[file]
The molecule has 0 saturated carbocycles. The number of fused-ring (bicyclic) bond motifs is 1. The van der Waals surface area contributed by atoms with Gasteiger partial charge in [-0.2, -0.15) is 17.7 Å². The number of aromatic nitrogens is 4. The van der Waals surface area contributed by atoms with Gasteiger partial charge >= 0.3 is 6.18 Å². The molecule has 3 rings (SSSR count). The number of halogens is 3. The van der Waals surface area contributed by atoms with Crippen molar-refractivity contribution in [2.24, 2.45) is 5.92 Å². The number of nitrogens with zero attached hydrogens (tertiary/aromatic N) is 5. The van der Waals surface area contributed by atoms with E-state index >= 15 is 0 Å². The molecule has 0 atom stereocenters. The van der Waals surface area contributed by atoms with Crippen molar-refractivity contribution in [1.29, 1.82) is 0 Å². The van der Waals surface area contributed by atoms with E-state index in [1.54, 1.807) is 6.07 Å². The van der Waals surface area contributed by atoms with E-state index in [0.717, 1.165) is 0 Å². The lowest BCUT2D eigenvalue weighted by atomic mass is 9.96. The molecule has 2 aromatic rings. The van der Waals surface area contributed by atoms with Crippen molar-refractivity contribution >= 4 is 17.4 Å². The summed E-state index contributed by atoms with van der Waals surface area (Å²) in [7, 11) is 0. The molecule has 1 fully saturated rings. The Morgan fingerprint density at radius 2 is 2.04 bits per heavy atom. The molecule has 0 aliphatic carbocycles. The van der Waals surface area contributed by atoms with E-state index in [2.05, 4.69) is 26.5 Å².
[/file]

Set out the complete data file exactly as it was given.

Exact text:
The molecule has 0 saturated carbocycles. The number of fused-ring (bicyclic) bond motifs is 1. The van der Waals surface area contributed by atoms with Gasteiger partial charge in [-0.2, -0.15) is 17.7 Å². The number of aromatic nitrogens is 4. The van der Waals surface area contributed by atoms with Gasteiger partial charge >= 0.3 is 6.18 Å². The molecule has 3 rings (SSSR count). The number of halogens is 3. The van der Waals surface area contributed by atoms with Crippen molar-refractivity contribution in [2.24, 2.45) is 5.92 Å². The number of nitrogens with zero attached hydrogens (tertiary/aromatic N) is 5. The van der Waals surface area contributed by atoms with E-state index >= 15 is 0 Å². The molecule has 0 atom stereocenters. The van der Waals surface area contributed by atoms with Crippen molar-refractivity contribution in [1.29, 1.82) is 0 Å². The van der Waals surface area contributed by atoms with E-state index in [1.54, 1.807) is 6.07 Å². The van der Waals surface area contributed by atoms with E-state index in [0.717, 1.165) is 0 Å². The lowest BCUT2D eigenvalue weighted by atomic mass is 9.96. The molecule has 2 aromatic rings. The van der Waals surface area contributed by atoms with Crippen molar-refractivity contribution >= 4 is 17.4 Å². The summed E-state index contributed by atoms with van der Waals surface area (Å²) in [7, 11) is 0. The molecule has 1 fully saturated rings. The Morgan fingerprint density at radius 2 is 2.04 bits per heavy atom. The molecule has 0 aliphatic carbocycles. The van der Waals surface area contributed by atoms with E-state index in [2.05, 4.69) is 26.5 Å².